CNN/Money One for credit card only hard offer form at $9.95 One for risk-free form at $14.95 w/ $9.95 upsell  
News > Newsmakers
Fired 'Apprentice' aiming for Trump?
Report says Stacie J., canned on reality TV show, will be hired by offshore bidder for Trump assets.
October 1, 2004: 7:46 AM EDT

Real estate mogul Donald Trump  
Real estate mogul Donald Trump

NEW YORK (CNN/Money) - One of the recently fired contestants on the hit television show "The Apprentice" is about to take a job with a company making an unsolicited bid for a stake in Donald Trump's troubled casino empire, according to a published report.

The New York Daily News reports that the contestant known as Stacie J. will be hired as a spokeswoman for and adviser to Casino Fortune, an offshore online casino that announced earlier this week it is bidding $400 million for a 31 percent stake in the bankrupt Trump Hotels and Casino Resorts (DJTC: Research, Estimates).

Trump dismissed the report, telling the Daily News, "It's just a publicity stunt they're playing." Stacie J. failed to return repeated calls for comment, according to the newspaper.

Trump filed for bankruptcy court protection for his casino company in August. He is trying to negotiate an agreement with his company's bond holders, offering to give them majority ownership of the company.

Stacie J., a model and owner of a Subway Sandwich Shop franchise in Harlem, was fired from the show on its third episode. The reality show has Trump fire one of the potential apprentices each week.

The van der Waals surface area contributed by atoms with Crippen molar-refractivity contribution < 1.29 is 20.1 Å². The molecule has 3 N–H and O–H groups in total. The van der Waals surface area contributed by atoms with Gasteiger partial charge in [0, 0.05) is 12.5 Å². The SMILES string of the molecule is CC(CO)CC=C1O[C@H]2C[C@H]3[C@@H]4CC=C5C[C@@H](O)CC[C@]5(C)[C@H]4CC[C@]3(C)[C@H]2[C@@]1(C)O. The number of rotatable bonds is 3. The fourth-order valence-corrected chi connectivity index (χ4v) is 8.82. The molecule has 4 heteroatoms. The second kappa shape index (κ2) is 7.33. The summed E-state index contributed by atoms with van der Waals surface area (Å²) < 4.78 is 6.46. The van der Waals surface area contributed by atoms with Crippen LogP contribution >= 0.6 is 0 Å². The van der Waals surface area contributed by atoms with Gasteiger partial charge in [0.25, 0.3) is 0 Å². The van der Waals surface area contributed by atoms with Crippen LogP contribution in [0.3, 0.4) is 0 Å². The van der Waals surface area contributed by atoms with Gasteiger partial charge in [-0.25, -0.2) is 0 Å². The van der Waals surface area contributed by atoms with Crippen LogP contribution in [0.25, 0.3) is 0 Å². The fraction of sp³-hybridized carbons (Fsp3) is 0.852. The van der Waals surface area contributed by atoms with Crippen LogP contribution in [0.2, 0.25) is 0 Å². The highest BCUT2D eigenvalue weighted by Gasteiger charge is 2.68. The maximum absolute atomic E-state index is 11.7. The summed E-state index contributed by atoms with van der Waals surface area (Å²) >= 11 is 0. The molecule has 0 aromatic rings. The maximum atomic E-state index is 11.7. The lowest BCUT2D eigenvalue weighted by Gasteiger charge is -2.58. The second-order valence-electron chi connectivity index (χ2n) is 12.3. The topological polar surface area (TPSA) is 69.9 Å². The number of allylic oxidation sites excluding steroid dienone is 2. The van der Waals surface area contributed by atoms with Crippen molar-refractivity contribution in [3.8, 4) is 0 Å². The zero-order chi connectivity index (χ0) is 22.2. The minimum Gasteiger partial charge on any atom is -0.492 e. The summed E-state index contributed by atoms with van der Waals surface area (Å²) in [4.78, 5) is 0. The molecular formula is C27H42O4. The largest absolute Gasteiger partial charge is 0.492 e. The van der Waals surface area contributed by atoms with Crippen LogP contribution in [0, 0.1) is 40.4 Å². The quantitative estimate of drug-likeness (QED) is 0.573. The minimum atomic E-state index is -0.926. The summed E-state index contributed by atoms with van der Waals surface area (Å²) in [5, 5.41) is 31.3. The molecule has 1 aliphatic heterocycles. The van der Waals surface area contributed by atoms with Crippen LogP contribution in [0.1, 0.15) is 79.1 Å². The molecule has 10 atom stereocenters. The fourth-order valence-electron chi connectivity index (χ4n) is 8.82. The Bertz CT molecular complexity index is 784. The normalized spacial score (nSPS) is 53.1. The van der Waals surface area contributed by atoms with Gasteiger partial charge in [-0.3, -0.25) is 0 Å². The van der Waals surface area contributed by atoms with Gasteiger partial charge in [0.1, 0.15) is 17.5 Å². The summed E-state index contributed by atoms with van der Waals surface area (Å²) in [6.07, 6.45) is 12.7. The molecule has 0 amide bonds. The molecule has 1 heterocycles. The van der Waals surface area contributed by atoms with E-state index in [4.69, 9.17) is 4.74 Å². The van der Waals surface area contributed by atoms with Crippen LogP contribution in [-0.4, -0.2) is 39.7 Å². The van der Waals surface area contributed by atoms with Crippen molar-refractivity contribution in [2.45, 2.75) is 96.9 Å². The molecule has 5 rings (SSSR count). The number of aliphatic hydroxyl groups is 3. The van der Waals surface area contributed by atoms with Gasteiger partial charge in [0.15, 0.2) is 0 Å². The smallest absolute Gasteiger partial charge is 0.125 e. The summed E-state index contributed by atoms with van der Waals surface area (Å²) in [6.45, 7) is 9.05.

The New York Post, which first reported Casino Fortune's bid earlier in the week, said John Wallis, the CEO of the casino's holding company, admitted he has yet to hear a response to his offer.

Trump Hotels & Casino Resorts Incorporated
Casinos and Gambling

And the Post said Wallis' company has made some other high-profile offers in the past that went nowhere, including an offer to buy the Phoenix Suns basketball team and an offer to NASA to buy a seat on the space shuttle. Neither offer resulted in serious negotiations, according to the newspaper.  Top of page

  More on NEWS
How Toys 'R' Us went from big kid on the block to bust
Two Nike execs leave amid complaints about work environment
Goldman Sachs has a big gender pay gap in the UK
We asked for your Toys 'R' Us memories. Hundreds of you replied.
The stunning downfall of Bear Stearns and its bridge-playing CEO
10 years after the financial crisis, have we learned anything?

graphic graphic